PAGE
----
Close to half of the false positives, automation is the “sleeping pill” for the security team

Close to half of the false positives, automation is the “sleeping pill” for the security team

Faced with a false alarm rate of nearly 50%, security analysts are suffering from anxiety and insomnia. Only automation is the “sleeping medicine.”

IDC’s latest report surveyed 350 insiders, MSSP security analysts, and managers. The results showed that due to widespread “alert fatigue” that caused alarms to be ignored, and concerns about underreporting (missing security incidents), security analysts are under constant pressure Increase, while productivity is declining.

Chris Triolo, FireEye’s vice president of customer success, said: “The large number of false alarms from different solutions has overwhelmed security analysts and increasingly worried that they might miss real threats.”

“In order to solve these challenges, analysts require the use of advanced automated tools, such as extended detection and response, to help alleviate concerns about missing events, while enhancing the cyber security capabilities of their SOC.”

High false alarm rate exacerbates alarm fatigue

Up to 45% of security alarms are falsely reported, and 35% of responders choose to ignore the alarm when the queue is crowded! (The following figure)


False alarms can cause “alert fatigue”: Although analysts and IT security managers receive thousands of alarms every day, interviewees said that 45% of them are false alarms, leading to the efficiency of internal analysts. Decrease, the workflow process slows down. To manage the alarm overload in the SOC, 35% of the people in this group said they chose to ignore the alarm.

MSSP security hosting service providers spend more time filtering false positives, but ignore more alerts: MSSP analysts said that 53% of the alerts they received were false positives. At the same time, 44% of the analysts of hosting service providers said that when the queue is too full, they will ignore the alert, which may lead to violations involving multiple customers.

Most security analysts and managers worry about underreporting incidents (FOMI)

As analysts face more challenges in manually managing alerts, they are more and more concerned about underreporting: three-quarters of analysts are worried about underreporting, and one-quarter are “very” worried. Underreporting incidents.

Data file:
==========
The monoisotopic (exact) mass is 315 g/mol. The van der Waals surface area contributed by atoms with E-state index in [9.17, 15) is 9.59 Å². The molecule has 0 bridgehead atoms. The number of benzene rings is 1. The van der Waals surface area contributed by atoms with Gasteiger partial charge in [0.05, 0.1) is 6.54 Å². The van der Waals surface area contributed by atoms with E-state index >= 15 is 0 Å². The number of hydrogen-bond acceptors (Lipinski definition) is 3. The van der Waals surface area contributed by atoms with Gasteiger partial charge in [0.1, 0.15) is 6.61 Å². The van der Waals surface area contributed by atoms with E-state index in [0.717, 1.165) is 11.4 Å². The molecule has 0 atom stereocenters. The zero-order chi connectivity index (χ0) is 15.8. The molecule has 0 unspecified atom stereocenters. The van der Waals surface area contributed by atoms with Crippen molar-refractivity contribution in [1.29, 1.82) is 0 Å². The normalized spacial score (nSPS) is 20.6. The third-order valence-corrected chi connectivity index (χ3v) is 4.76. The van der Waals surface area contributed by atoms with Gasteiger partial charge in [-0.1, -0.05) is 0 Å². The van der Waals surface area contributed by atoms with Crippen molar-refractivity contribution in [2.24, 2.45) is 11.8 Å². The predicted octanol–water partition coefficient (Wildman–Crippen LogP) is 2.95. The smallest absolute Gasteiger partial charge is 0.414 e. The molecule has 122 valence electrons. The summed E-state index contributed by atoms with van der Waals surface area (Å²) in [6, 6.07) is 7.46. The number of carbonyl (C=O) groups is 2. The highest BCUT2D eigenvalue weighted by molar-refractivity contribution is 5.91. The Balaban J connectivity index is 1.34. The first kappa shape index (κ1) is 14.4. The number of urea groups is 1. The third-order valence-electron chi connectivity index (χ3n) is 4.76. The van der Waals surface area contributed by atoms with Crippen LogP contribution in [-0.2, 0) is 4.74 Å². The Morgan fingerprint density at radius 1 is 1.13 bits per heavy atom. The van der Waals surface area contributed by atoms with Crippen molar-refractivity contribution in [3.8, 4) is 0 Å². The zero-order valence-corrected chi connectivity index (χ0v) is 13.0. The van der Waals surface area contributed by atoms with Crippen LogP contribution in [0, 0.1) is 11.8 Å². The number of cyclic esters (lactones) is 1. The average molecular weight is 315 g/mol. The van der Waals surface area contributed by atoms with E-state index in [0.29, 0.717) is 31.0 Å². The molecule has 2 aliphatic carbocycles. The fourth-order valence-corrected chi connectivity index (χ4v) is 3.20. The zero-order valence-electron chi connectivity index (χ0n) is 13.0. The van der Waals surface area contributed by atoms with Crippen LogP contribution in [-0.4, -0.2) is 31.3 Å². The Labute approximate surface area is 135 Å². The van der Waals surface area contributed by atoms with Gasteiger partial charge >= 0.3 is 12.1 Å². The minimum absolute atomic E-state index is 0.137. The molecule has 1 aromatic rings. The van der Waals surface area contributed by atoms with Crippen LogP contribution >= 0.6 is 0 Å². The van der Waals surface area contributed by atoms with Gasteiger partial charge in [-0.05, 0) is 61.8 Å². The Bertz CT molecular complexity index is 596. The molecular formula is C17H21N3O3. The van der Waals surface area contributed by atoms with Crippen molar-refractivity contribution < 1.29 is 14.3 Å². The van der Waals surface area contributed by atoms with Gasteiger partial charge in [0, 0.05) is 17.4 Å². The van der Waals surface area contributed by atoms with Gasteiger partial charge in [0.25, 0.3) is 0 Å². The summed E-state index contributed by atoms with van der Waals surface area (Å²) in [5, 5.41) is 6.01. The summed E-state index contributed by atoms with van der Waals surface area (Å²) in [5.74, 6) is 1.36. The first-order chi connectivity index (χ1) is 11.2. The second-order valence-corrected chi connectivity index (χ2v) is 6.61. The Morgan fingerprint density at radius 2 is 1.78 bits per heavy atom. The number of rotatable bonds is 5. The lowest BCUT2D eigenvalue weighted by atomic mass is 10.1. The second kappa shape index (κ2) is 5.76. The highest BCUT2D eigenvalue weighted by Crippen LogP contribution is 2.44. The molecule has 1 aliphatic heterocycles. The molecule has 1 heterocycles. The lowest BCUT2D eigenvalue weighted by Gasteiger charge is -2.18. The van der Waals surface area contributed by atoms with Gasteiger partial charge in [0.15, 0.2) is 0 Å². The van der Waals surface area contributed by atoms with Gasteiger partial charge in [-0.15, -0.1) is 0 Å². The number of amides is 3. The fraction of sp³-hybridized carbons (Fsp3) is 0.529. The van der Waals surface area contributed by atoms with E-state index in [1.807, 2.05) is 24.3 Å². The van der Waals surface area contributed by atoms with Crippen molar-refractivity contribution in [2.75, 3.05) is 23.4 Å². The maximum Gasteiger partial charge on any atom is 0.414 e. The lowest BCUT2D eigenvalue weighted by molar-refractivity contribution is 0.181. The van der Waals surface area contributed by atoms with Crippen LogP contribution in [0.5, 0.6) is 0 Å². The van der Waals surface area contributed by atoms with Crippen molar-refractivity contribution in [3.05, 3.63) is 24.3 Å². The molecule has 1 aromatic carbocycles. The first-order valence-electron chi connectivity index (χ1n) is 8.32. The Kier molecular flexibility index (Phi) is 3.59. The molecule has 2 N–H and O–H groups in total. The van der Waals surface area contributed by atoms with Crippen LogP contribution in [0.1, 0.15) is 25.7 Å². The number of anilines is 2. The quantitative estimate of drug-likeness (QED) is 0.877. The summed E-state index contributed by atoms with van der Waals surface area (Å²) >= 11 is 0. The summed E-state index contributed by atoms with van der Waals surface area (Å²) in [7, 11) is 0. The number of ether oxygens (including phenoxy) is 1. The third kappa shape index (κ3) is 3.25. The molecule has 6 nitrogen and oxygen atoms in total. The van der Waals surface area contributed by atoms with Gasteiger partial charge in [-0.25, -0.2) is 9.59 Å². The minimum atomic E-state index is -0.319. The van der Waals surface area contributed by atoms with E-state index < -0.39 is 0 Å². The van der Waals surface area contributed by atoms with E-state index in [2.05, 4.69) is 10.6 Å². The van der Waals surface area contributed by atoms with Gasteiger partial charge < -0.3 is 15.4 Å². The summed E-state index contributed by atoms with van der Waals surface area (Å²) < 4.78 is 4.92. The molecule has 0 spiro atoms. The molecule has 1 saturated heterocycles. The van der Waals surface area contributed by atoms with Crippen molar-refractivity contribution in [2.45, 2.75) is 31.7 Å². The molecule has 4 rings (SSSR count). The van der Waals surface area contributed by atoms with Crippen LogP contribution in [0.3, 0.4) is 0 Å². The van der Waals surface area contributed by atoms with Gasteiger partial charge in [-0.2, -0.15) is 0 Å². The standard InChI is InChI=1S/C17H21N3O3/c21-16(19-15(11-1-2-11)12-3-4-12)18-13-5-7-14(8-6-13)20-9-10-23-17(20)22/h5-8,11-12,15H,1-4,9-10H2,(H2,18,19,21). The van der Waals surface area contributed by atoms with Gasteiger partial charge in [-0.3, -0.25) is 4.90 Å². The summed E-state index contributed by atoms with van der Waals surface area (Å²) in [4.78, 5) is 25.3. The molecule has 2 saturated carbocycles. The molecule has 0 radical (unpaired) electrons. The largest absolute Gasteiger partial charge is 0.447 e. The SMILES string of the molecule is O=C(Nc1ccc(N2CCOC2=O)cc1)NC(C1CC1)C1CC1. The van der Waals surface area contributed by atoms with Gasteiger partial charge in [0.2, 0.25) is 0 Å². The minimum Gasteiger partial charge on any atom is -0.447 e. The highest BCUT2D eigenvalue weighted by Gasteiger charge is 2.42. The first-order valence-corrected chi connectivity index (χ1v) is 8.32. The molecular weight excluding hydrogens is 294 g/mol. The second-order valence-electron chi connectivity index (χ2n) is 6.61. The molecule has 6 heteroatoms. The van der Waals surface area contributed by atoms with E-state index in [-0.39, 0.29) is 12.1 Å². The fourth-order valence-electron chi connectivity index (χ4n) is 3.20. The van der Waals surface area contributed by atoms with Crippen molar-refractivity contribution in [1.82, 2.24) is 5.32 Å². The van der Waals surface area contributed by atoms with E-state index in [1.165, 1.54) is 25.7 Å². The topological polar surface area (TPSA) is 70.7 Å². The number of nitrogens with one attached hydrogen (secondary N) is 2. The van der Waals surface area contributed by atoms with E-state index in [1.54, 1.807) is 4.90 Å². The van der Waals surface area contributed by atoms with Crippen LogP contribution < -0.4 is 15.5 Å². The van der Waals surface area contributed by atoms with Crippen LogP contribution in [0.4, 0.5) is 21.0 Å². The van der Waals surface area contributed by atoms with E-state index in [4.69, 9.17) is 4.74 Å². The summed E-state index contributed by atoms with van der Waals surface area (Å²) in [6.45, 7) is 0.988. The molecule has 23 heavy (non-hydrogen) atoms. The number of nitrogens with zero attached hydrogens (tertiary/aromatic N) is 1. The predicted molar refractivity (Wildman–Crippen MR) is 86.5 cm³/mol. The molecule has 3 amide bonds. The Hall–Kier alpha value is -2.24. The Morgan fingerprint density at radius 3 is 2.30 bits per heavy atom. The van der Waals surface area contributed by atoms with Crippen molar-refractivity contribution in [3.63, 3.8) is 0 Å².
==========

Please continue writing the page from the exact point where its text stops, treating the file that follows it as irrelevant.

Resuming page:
However, FOMI caused more pain to safety managers than analysts: more than 6% of safety managers said that they were worried about missing events and causing insomnia.

 Analysts need automated SOC solutions to counter FOMI

Currently, less than half of enterprise security teams use tools to automate SOC activities. The specific statistical results are as follows:

Artificial intelligence and machine learning technology (43%)

Security Process Automation and Response (SOAR) tools (46%)

Security Information and Event Management (SIEM) software (45%)

Threat hunting (45%) and other security features.

also,Only two-fifths of analysts use artificial intelligence and machine learning technologies with other security tools.

In order to manage SOC, security teams need advanced automation solutions to reduce alert fatigue and increase success rates by focusing on higher-skilled tasks (such as threat hunting and network investigations): when ranking the most easily automated security tasks, Threat detection received the highest number of votes (18% of analysts’ wish lists), followed by threat intelligence (13%) and event classification (9%).

 The focus of SOC automation should not be SIEM

The center of gravity of the Security Operations Center (SOC) used to be SIEM. But now, this situation is changing as the task of the SOC shifts to a detection and response organization.

SIEM has existed for decades and aims to replace manual log correlation to identify suspicious network activity by regulating alerts between multiple technology vendors. SIEM was never designed to handle complete threat intelligence management use cases, nor was it able to integrate with modern security tools and technologies such as Endpoint Detection and Response (EDR), Network Detection and Response (NDR), and Cloud Detection and Response to handle a large number of data.

The detection and response functions of the new generation of SOC will not be isolated in a single tool, but will be extended to the entire ecosystem. What is needed is a platform that can integrate with multiple different internal and external threat and event data sources (including data sources from SIEM), and support two-way integration with the sensor grid. A platform with this function is the key to accelerating safe operations and enabling modern SOCs to complete their tasks.


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